Dow’s Phillip Hustad, Ph.D., Featured in American Chemical Society “What Chemists Do” Series

June 14,2016

“What Chemists Do” is a new video series produced by the American Chemical Society (ACS). The series highlights the work of chemists across various professional careers to demonstrate that "chemistry is life." The newest segment features Phillip Hustad, Ph.D., a principal research scientist in Dow Electronic Materials. Hustad is responsible for leading research and development of advanced materials for a variety of electronic applications.

In the video interview, Hustad talks about his work at Dow synthesizing polyethylene at the industrial level. To provide the backstory on his work, Hustad explains that catalysts for olefin polymerization were first discovered in the 1950’s and that similar systems are still used today to create billions of pounds of polymer.

“What Chemists Do” is a new video series produced by the American Chemical Society (ACS). The series highlights the work of chemists across various professional careers to demonstrate that "chemistry is life." The newest segment features Phillip Hustad, Ph.D., a principal research scientist in Dow Electronic Materials. Hustad is responsible for leading research and development of advanced materials for a variety of electronic applications.

In the video interview, Hustad talks about his work at Dow synthesizing polyethylene at the industrial level. To provide the backstory on his work, Hustad explains that catalysts for olefin polymerization were first discovered in the 1950’s and that similar systems are still used today to create billions of pounds of polymer.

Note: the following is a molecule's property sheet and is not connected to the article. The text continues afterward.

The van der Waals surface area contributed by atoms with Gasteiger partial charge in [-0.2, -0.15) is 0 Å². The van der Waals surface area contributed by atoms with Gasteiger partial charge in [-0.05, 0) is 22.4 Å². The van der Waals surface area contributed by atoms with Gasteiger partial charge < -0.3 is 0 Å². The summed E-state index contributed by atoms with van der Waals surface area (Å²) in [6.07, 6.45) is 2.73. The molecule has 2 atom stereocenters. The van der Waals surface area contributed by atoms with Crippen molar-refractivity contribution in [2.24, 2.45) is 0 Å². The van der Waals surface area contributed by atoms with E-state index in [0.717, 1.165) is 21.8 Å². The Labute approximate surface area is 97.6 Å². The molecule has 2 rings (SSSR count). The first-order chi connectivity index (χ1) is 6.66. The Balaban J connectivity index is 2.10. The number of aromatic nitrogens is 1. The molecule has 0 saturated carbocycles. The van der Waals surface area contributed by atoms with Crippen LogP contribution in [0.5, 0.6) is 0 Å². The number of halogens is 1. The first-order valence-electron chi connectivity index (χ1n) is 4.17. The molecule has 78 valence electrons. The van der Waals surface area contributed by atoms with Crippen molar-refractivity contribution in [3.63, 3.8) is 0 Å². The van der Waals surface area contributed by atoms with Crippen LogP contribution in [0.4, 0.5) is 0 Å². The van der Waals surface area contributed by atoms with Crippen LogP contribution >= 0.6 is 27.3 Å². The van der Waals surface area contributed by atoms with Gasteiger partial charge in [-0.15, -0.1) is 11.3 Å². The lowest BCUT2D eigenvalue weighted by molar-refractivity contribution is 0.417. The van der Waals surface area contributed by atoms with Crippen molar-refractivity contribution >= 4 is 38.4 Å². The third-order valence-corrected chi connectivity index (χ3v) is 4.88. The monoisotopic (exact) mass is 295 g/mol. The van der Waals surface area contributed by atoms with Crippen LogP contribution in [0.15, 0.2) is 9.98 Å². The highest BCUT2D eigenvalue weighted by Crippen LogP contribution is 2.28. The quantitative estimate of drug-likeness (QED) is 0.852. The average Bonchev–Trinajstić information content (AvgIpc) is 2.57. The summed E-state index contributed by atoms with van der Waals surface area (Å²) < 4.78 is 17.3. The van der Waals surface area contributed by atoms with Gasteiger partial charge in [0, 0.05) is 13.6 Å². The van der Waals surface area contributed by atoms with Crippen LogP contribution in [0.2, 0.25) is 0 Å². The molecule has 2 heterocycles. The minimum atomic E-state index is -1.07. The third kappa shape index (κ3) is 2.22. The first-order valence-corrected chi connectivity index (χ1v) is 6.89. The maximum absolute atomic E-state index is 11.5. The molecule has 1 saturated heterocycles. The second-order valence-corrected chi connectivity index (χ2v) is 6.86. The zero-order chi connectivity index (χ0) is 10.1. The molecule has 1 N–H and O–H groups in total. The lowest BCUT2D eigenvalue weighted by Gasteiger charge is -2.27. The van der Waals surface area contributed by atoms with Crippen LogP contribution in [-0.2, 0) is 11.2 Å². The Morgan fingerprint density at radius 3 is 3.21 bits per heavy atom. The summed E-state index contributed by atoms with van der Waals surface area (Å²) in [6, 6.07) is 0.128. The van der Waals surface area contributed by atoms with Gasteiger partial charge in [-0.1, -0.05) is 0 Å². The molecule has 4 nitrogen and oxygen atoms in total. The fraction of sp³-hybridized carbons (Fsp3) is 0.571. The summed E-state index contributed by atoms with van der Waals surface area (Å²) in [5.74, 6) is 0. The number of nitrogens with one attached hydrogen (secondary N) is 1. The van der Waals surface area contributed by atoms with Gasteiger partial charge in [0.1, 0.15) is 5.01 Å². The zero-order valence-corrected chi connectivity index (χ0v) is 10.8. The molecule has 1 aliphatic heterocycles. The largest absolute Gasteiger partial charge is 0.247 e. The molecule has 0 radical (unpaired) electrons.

Fast-forward to the 1990’s, when Dow introduced an advanced molecular catalyst capable of tuning the structure and activity of a polymer in a brand new way. Hustad said by combining copolymers of ethylene and alpha-olefin, it is possible to create plastics of different weights and strengths for different purposes, from rigid milk jugs to soft toothbrush handles. “Most of what we think of as a plastic is made of polyethylene or polypropylene,” says Hustad.

Hustad also talks about the origins of his work during graduate school at Cornell University, under the supervision of Professor Geoffrey Coates, Ph.D. He explains how focusing on the practical application of the catalyst, versus developing a molecule for molecule’s sake, impacted the future direction he took in his work at Dow. “The end game was to make a molecule that would then create a polymer that has never been made before,” he said.

Hustad’s words of advice for people seeking an industrial career in chemistry are to get out of your comfort zone and seek to understand the technology from the applications side; for him, that meant learning about materials science, because ultimately, research needs to lead to a commercial product. By forming partnerships with colleagues on the applications side he’s been able to interact directly with end-use customers to figure out what they need from the material, and translate that back to his R&D team.

Hustad has also been a part of the Litho University℠ series from Dow Electronic Materials. To see his video tutorials and white papers on lithography topics such as directed self-assembly (DSA), visit Litho University℠.